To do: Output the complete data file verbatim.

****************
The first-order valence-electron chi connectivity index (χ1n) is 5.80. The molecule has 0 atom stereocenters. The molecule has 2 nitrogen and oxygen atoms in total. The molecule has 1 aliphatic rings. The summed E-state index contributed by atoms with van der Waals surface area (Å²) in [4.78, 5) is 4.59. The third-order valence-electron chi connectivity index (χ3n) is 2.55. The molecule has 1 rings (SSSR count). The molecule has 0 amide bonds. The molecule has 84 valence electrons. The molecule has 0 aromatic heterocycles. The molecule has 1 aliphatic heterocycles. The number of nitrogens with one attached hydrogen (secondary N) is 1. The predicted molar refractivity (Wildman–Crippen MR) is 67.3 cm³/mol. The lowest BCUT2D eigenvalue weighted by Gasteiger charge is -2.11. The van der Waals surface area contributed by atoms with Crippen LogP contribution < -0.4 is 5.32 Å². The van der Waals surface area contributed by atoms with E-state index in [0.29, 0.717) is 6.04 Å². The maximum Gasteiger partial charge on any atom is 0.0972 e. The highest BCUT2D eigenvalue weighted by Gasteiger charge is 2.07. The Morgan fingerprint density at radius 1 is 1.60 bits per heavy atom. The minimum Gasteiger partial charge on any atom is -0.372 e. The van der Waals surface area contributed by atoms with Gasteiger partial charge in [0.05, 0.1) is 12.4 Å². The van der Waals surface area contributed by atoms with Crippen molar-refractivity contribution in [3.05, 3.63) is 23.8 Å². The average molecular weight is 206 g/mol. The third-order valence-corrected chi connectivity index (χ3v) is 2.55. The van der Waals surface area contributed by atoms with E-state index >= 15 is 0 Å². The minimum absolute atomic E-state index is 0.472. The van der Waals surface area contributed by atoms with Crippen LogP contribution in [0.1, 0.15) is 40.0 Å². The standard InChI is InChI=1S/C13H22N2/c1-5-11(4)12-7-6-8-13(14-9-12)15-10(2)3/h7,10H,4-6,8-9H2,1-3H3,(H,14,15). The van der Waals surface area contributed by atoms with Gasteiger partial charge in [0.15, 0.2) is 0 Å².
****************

The first-order valence-electron chi connectivity index (χ1n) is 5.80. The molecule has 0 atom stereocenters. The molecule has 2 nitrogen and oxygen atoms in total. The molecule has 1 aliphatic rings. The summed E-state index contributed by atoms with van der Waals surface area (Å²) in [4.78, 5) is 4.59. The third-order valence-electron chi connectivity index (χ3n) is 2.55. The molecule has 1 rings (SSSR count). The molecule has 0 amide bonds. The molecule has 84 valence electrons. The molecule has 0 aromatic heterocycles. The molecule has 1 aliphatic heterocycles. The number of nitrogens with one attached hydrogen (secondary N) is 1. The predicted molar refractivity (Wildman–Crippen MR) is 67.3 cm³/mol. The lowest BCUT2D eigenvalue weighted by Gasteiger charge is -2.11. The van der Waals surface area contributed by atoms with Crippen LogP contribution < -0.4 is 5.32 Å². The van der Waals surface area contributed by atoms with E-state index in [0.29, 0.717) is 6.04 Å². The maximum Gasteiger partial charge on any atom is 0.0972 e. The highest BCUT2D eigenvalue weighted by Gasteiger charge is 2.07. The Morgan fingerprint density at radius 1 is 1.60 bits per heavy atom. The minimum Gasteiger partial charge on any atom is -0.372 e. The van der Waals surface area contributed by atoms with Gasteiger partial charge in [0.05, 0.1) is 12.4 Å². The van der Waals surface area contributed by atoms with Crippen molar-refractivity contribution in [3.05, 3.63) is 23.8 Å². The average molecular weight is 206 g/mol. The third-order valence-corrected chi connectivity index (χ3v) is 2.55. The van der Waals surface area contributed by atoms with E-state index >= 15 is 0 Å². The minimum absolute atomic E-state index is 0.472. The van der Waals surface area contributed by atoms with Crippen LogP contribution in [0.1, 0.15) is 40.0 Å². The standard InChI is InChI=1S/C13H22N2/c1-5-11(4)12-7-6-8-13(14-9-12)15-10(2)3/h7,10H,4-6,8-9H2,1-3H3,(H,14,15). The van der Waals surface area contributed by atoms with Gasteiger partial charge in [0.15, 0.2) is 0 Å².